The linked article is essentially saying that no, we’re not run by rich powerful interests, because see here, Skippy: the middle class and poor agree with the rich on the vast majority of topics and issues!

That right there should raise some questions in anyone with modest critical faculties: “Hm, given their interests are so vastly different, what is causing the middle class and poor to agree with the rich on the vast majority of topics?”

It couldn’t possibly be related to the intense marketing of ideas, the information environment in which we live and breathe, which is run by large profit-seeking entities and their marketing campaigns, is it?

We live in an information environment where the majority of Americans, who want health care for everyone (like in Europe, say, or….basically everywhere else), are easily led to believe Obamacare was a good thing and a “compromise” and a “step in the right direction” instead of a giveaway to parasitic insurance companies who do f*ck-all for anyone’s health or well-being.

Yes, and it really doesn’t matter if you can point to a scrap that your family received from Obamacare and which you perceive as a benefit—for example, many middle class insured people point to the fact that they can keep their working-poor kids on their health plan till age 26. Yes that’s a good thing. It’s better than a poke in the eye.

And yet it didn’t solve the problem — a problem which most other countries have seemed to address — that health care is a right, not a frill, and profit-seeking middle-men like insurance companies are gobbling up resources that could be better spent providing health care for everyone, including the 27-year-old children of the American middle class, and including, say, the Walmart worker who is forced to buy subsidized “affordable” health insurance that covers so little as to be useless.

It’s really a marvel to watch how eagerly Americans slurp up the propaganda on offer. Yay, Obamacare.

But more to the point— the linked article which supposedly rebuts Gilens & Page sets up a straw man — because I don’t think anyone seriously supposes that America is run by individual rich people (although I suppose a few multi-billionaires have come to wield outsized amounts of personal power: ooh what is that fascinating and wacky rapscallion Elon Musk up to today?).

Sure: individual rich people — doctors and lawyers and run-of-the mill executives—if you were to poll them, might indeed think (for example, as the linked article states) that public funding of elections is a good idea.

But you know who _doesn’t_ want public funding of elections? The immortal corporate “persons” who currently pay for elections. That’s more to the point. That’s why you’re not going to ever see any of our legislators seriously entertain the notion of public funding. It’s _not_ because they’re “promoting the interests” of voters of more modest means who fear their taxes will go up if they have to pay for elections on top of everything else.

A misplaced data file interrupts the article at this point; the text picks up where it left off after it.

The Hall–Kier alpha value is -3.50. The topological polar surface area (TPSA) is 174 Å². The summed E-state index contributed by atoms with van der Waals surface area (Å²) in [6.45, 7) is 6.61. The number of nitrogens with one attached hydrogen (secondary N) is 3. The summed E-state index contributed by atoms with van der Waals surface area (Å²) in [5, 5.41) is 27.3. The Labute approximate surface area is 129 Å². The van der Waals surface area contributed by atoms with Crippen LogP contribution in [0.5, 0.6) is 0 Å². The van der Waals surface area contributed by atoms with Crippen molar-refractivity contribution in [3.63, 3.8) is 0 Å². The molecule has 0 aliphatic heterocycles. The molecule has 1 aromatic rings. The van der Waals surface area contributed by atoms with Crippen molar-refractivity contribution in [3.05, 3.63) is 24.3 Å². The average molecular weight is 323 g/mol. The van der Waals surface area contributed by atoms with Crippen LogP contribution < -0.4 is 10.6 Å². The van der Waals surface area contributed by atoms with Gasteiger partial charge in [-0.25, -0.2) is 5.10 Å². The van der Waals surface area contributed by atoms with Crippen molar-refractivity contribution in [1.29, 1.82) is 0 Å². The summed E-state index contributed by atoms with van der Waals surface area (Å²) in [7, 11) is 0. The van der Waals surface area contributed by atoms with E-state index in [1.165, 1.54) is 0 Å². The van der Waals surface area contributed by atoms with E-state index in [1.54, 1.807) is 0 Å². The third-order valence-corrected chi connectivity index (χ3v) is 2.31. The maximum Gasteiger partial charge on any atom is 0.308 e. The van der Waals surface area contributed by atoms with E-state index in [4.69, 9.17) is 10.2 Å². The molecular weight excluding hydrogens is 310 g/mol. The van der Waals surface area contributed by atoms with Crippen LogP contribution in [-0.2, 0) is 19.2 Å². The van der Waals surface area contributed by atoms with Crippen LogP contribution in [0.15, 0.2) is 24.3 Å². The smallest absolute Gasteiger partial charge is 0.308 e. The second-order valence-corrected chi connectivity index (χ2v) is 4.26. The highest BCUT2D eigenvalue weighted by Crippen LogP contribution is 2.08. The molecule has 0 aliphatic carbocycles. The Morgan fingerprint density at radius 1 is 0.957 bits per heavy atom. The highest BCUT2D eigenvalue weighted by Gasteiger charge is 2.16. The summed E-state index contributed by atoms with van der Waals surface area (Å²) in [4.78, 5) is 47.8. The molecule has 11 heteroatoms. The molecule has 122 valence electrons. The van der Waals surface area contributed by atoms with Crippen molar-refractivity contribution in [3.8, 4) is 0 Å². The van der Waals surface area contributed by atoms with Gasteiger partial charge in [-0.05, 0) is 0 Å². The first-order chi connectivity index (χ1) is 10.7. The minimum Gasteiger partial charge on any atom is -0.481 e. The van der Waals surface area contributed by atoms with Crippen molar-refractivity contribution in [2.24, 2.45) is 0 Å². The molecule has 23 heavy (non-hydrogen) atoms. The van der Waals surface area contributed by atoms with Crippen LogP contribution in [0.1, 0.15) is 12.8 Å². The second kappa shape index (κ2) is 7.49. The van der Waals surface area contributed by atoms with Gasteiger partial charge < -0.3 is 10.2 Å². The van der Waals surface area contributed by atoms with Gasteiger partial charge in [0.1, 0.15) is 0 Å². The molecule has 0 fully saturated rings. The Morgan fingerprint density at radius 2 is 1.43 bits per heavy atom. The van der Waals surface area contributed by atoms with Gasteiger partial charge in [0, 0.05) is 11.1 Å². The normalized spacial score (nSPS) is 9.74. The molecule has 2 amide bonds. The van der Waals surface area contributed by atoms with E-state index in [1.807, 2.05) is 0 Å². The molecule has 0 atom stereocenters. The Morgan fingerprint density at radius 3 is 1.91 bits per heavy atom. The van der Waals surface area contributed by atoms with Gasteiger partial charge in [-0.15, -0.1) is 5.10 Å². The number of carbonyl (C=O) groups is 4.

America is run not by our run-of-the-mill rich people but by large corporate entities and (for lack of a better word) “the deep state”— the entrenched and powerful entities that persist in pursuing their interests from election to election, and which run the very information campaigns whereby we miraculously find that rich, middle-class and poor “agree” on the vast majority of issues, making it rather easy for large corporate entities — immortal “persons” who write the legislation that our legislators rubber-stamp — to run the show. Not individual “rich people” and what they might want.

To put it another way: My doctor and his rich friends are not running the government. Blackwater is. Amazon is. The CIA is. Each large organization is run in its own interests, which are not identical with the interests of the individual people who keep the organizations running.

Justin Amash has described this phenomenon quite well. The members of Congress might indeed be mostly individual “rich people” but more to the point, they are compliant careerists who vote the way they’re told to vote, and the way they’re told to vote is to “dance with the one that brung ya.” One of our two powerful parties selected them and brought them before the voters (who are successfully indoctrinated to believe they must select one or the other, lest they “throw their votes away”), and the two powerful parties are funded by the same large entities that want what they want— more profits, more power, because their existence requires that they pursue profits for their shareholders — and so they write legislationfor Congress, and Congress votes for it. That’s why Amash got fed up and left.

But the voters are pacified by (1) the romantic notions they learned from Schoolhouse Rock and their high school US history class about how our government supposedly works (and make no mistake— centuries ago, our government was a bold, exciting, innovative experiment); and (2) information campaigns that make them think what they’re getting is what they wanted all along— or if it’s not what they wanted, it’s because those dastards in the “other party” are standing in the way and must be defeated. Then we’ll finally get somewhere!

Anyway— if it’s true that we find that rich, middle-class, and poor Americans all agree on the majority of topics, this is not a big surprise. But is this supposed to mean that the large corporate persons, who are manifestly running the show, are not really running the show, because most Americans are malleable and receptive to information campaigns?

Pfft. It’s hard to discuss this stuff because our underlying assumptions seem to be so vastly different that it would be hard to establish some common ground to proceed from.

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Apr 17, 2022·edited Apr 17, 2022

It didn't show that the poor and rich agree. It just showed that the rich and middle income people agree on the vast majority of bills in Congress. The results are still consistent with the bottom half of people having basically no influence. It's also pretty consistent with what I see: a hyper-focus on the nebulous "middle class" over issues facing poor people. See the focus on things like college admissions instead of unions.